Anderson .Paak – ‘Oxnard’ review

After the breakthrough of previous album ‘Malibu’, the rapper explores the fall-out of newfound fame, but retains the sunny disposition that made us love him the first time around

Knitting together ’60s soul, freewheeling jazz and punchy club music into a sunny West Coast tangle, 2016’s ‘Malibu’ was the record that made Anderson .Paak officially massive – and  for very good reason. Previously an underrated outlier, better known for his work on Dr. Dre’s ‘Compton’, .Paak’s imagery has always held a glimmering core of sunshine at the centre, and on ‘Malibu’ it landed with sand-flecked perfection. 

Even more star-studded than its predecessor, ‘Oxnard’ – named after the California rapper’s hometown – features a staggering number of guest features, spanning well-deserved newcomers such as Kadhja Bonet and  The Last Artful, Dodgr through to rap titans: Snoop Dogg, Kendrick Lamar, Pusha T,  Q-Tip, J Cole and Madlib. And yet, surrounded by so many prominent spotlights, Anderson .Paak doesn’t sound stifled. Instead, the rapper’s third full length album experiments with every turn and pushes the so-called beach trilogy (begun by ‘Venice’ and ‘Malibu’) to its final conclusion.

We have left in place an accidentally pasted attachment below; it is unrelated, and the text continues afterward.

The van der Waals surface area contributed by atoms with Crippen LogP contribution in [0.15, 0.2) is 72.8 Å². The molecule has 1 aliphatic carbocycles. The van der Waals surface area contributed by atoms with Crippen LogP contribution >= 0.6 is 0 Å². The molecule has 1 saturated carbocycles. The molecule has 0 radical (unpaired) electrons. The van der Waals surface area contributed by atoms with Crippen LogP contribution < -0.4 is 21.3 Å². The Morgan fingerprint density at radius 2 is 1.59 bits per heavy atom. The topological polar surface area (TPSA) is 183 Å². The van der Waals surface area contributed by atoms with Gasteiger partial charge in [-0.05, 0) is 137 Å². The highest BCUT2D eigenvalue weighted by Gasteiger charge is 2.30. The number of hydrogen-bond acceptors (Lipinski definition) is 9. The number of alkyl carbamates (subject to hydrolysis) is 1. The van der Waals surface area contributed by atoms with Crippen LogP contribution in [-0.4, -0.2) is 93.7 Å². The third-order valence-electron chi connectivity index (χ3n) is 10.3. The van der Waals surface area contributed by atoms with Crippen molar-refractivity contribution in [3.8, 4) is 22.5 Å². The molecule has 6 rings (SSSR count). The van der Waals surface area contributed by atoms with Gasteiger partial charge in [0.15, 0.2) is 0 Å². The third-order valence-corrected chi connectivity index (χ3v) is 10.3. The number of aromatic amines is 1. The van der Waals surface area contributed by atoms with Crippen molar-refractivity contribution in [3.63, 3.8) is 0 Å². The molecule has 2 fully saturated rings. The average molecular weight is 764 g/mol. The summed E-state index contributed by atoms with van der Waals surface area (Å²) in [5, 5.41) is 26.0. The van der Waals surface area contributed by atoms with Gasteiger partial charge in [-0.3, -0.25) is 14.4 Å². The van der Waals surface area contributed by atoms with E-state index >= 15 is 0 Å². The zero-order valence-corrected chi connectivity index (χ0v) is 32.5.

Earlier in his career, .Paak was frequently compared to Kendrick Lamar. While its true that their vocal tones share certain similarities, that’s where the overlaps end. On ‘Tinted’, the pair appear shoulder to shoulder, demanding darkened car windows and an escape from the constant glare of fame. And on ‘Who R U?’ .Paak ponders similar territory, this time assisted by Dr. Dre.:“I had the vision back in 12th grade / That I’d be killing shit with Doc Dre” . Elsewhere, he returns to his roots, paying tribute to his hometown ‘Savier’s Road’ with thumping precision and and riding oddball grooves on ‘Petty Smile’.

In contrast to previous albums, this wasn’t made while sofa-surfing to make ends meet. As Anderson .Paak puts it, he was eating calamari and lobster instead – “every day is Christmas!” he declares dryly on ‘Mansa Musa’. Post-mainstream breakthrough, ‘Oxnard’ is a deft dissection of the fallout, just as free-ranging and hopeful as you’d imagine.